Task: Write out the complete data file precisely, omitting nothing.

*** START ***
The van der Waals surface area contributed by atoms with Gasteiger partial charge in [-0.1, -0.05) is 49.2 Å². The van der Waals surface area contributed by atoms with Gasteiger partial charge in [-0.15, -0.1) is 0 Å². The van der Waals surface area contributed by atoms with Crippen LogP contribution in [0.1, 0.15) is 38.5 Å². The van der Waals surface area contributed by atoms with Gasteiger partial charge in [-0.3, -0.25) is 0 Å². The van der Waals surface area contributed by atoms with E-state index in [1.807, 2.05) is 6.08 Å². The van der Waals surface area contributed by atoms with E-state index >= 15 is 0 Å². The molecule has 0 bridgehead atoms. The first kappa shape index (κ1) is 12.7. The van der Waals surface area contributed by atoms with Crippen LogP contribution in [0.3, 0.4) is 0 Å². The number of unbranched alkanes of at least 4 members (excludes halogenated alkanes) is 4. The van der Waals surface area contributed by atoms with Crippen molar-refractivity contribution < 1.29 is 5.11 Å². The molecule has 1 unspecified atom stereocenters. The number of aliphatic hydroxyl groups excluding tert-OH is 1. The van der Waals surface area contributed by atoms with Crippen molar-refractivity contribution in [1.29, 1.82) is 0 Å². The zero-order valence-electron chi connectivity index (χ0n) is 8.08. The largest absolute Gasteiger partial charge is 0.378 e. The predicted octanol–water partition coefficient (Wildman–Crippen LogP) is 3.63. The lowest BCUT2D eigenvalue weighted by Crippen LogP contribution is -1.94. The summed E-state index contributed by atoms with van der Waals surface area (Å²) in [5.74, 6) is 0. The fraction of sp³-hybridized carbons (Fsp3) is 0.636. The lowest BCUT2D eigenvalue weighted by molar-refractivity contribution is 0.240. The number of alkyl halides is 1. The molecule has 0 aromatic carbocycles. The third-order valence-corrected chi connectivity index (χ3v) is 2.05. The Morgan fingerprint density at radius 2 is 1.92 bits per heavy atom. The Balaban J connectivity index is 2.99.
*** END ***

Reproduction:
The van der Waals surface area contributed by atoms with Gasteiger partial charge in [-0.1, -0.05) is 49.2 Å². The van der Waals surface area contributed by atoms with Gasteiger partial charge in [-0.15, -0.1) is 0 Å². The van der Waals surface area contributed by atoms with Crippen LogP contribution in [0.1, 0.15) is 38.5 Å². The van der Waals surface area contributed by atoms with Gasteiger partial charge in [-0.3, -0.25) is 0 Å². The van der Waals surface area contributed by atoms with E-state index in [1.807, 2.05) is 6.08 Å². The van der Waals surface area contributed by atoms with E-state index >= 15 is 0 Å². The molecule has 0 bridgehead atoms. The first kappa shape index (κ1) is 12.7. The van der Waals surface area contributed by atoms with Crippen LogP contribution in [0.3, 0.4) is 0 Å². The number of unbranched alkanes of at least 4 members (excludes halogenated alkanes) is 4. The van der Waals surface area contributed by atoms with Crippen molar-refractivity contribution < 1.29 is 5.11 Å². The molecule has 1 unspecified atom stereocenters. The number of aliphatic hydroxyl groups excluding tert-OH is 1. The van der Waals surface area contributed by atoms with Crippen molar-refractivity contribution in [1.29, 1.82) is 0 Å². The zero-order valence-electron chi connectivity index (χ0n) is 8.08. The largest absolute Gasteiger partial charge is 0.378 e. The predicted octanol–water partition coefficient (Wildman–Crippen LogP) is 3.63. The lowest BCUT2D eigenvalue weighted by Crippen LogP contribution is -1.94. The summed E-state index contributed by atoms with van der Waals surface area (Å²) in [5.74, 6) is 0. The fraction of sp³-hybridized carbons (Fsp3) is 0.636. The lowest BCUT2D eigenvalue weighted by molar-refractivity contribution is 0.240. The number of alkyl halides is 1. The molecule has 0 aromatic carbocycles. The third-order valence-corrected chi connectivity index (χ3v) is 2.05. The Morgan fingerprint density at radius 2 is 1.92 bits per heavy atom. The Balaban J connectivity index is 2.99.